Friday, March 7, 2014
I'm in a slightly different situation from the other writers who've preceded me with this week's question: "Do you read reviews? Reply to them? Review the works of other writers?" As a short story writer whose work appears in magazines and anthologies (i.e. not a full-length collection of my own fiction yet), I'm less likely to have my work reviewed at any great length—though I certainly did appreciate having been included in a round-up of last year's best EQMM stories and getting a quick shout-out on a particular story from a reader who enjoyed it. And I'm sure I'd feel stung if someone took the time to single out one of my stories as one to not read in a particular issue of EQMM; that would take a particular brand of disappointment, wouldn't it?
But beyond being a short story writer and thus largely ignored/sheltered (take your pick) from reviews, I'm also (quickly switching hats) a professional reviewer, with articles appearing fairly regularly these days in The Washington Post and past reviews in the pages of magazines including Mystery Scene, The Oxford American, The Strand and other publications.
Jason Matthews' Red Sparrow, currently up for an Edgar Award) to pretty negative ones (well, click through for yourself).
In each case, I'm not just trying to offer a thumbs up or thumbs down, which I think is the disappointing and even destructive thing about a lot of Amazon reviews these days, and in the end, I doubt that anyone really cares whether I personally liked a book or not. Instead, I try to gauge a book on its own ambitions or intentions (best as I can judge them), on the audience that it might be aiming for, on how it fits into some larger tradition or trend, etc. My hope it to provide some context that will let the reader know what a book is trying to do, how freshly or smartly it's doing it, and whether they might want to look into it further or likely just steer clear. In fact, one of the best comments I got on a review was from a friend who said, "I could tell that you didn't care much for that book you reviewed, but it sounds like just what I'd want to read. Is that bad?" No, not bad at all. In fact, that makes me feel like I did my job.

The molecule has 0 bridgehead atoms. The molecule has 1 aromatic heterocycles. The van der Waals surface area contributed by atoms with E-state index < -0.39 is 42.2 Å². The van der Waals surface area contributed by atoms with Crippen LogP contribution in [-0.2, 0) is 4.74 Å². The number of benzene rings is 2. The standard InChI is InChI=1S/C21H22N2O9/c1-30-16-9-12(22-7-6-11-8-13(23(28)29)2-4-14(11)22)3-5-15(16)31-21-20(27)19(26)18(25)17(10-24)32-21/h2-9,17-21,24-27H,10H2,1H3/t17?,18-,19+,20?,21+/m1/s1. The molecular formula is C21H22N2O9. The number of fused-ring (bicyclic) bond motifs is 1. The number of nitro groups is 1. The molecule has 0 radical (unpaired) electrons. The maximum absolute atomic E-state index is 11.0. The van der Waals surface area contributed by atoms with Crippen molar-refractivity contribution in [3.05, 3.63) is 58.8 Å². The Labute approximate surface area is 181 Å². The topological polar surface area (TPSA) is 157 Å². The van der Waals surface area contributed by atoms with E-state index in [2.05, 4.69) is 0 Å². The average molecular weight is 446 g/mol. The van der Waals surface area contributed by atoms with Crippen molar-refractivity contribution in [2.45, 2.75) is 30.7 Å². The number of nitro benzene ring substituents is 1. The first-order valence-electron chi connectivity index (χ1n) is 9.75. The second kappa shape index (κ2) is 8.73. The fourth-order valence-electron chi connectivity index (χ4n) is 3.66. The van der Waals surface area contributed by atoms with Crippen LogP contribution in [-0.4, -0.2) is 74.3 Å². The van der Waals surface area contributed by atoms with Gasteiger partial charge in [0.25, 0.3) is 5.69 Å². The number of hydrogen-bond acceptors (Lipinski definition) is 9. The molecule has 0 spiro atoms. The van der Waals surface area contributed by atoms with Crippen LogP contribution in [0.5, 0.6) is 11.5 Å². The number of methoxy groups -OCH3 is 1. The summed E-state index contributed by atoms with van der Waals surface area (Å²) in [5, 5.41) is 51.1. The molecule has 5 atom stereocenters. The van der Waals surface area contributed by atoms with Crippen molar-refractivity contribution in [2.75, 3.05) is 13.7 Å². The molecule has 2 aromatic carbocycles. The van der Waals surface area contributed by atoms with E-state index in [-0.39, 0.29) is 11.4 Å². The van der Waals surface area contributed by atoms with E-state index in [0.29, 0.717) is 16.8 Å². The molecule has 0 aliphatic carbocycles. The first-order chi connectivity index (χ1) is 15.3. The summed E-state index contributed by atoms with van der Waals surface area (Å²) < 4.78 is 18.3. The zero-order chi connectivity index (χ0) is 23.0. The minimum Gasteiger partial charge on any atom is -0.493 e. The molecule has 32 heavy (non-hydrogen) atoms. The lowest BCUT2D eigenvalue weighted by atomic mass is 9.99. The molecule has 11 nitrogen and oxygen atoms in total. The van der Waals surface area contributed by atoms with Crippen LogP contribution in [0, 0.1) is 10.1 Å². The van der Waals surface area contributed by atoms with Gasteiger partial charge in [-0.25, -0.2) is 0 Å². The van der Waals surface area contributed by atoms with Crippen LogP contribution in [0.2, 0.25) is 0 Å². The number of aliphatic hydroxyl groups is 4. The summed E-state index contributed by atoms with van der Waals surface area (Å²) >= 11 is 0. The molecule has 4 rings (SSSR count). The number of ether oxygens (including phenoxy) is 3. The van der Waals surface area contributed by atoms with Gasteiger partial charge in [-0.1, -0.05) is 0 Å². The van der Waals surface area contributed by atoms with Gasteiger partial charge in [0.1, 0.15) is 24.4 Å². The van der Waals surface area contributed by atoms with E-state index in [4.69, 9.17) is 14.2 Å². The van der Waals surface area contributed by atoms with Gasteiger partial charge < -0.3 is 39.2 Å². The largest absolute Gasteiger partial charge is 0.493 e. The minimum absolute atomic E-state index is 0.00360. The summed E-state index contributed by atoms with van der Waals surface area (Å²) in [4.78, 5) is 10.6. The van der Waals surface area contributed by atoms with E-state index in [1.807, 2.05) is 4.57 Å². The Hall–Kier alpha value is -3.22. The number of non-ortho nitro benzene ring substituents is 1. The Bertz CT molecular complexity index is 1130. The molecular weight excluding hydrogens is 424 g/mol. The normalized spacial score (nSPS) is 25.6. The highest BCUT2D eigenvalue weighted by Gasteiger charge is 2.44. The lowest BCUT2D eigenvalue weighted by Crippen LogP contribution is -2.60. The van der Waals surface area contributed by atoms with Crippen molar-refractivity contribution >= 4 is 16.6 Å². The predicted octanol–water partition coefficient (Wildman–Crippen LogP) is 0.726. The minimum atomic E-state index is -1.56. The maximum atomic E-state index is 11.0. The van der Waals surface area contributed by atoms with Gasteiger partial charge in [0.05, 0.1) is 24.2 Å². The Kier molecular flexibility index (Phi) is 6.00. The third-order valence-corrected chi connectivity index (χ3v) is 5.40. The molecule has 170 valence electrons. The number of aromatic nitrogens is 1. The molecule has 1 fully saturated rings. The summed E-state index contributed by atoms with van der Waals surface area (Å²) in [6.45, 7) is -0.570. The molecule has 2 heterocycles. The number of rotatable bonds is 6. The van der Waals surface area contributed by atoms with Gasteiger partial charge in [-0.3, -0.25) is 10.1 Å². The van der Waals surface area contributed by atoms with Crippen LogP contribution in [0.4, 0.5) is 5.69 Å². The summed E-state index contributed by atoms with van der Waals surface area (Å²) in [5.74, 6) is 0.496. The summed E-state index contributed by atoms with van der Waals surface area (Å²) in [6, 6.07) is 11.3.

While I haven't myself gone through the process of writing and revising a book-length manuscript, finding an agent, finding a publisher, getting edited further, etc., I do respect and admire anyone who's gone through that and come out the other end with a published book in hand—and because I can certainly imagine what it must feel like to come through that process and find a lot of negativity waiting at the end of it, I don't cast such aspersions lightly. Contrary to popular belief, I don't think that critics in general take great pleasure in trashing someone else's work or in being clever at the expense of somebody else. Still, I do think there's an obligation to be honest about what might not be working in a novel and to give readers some insight (as I said above) about whether a book might just not be right for them. No one is served well if you just give a little pat on the back to everything you read.
Good critical commentary—whether a single review or the weekly contributions of critics like Ron Charles or Michael Dirda, the columnists I most admire—celebrates great accomplishments more often than not and provides both a deeper understanding of the work under discussion and of the larger world of literature across a wide set of genres. While I know the first question this week is about whether we read reviews of our own work, I do want to stress that everything I've tried to say here is why I read reviews in general—even of highly praised books that I ultimately have no intention of reading myself. There's lots to learn from a careful and conscientious critic, about our own craft and others' work and a whole lot more.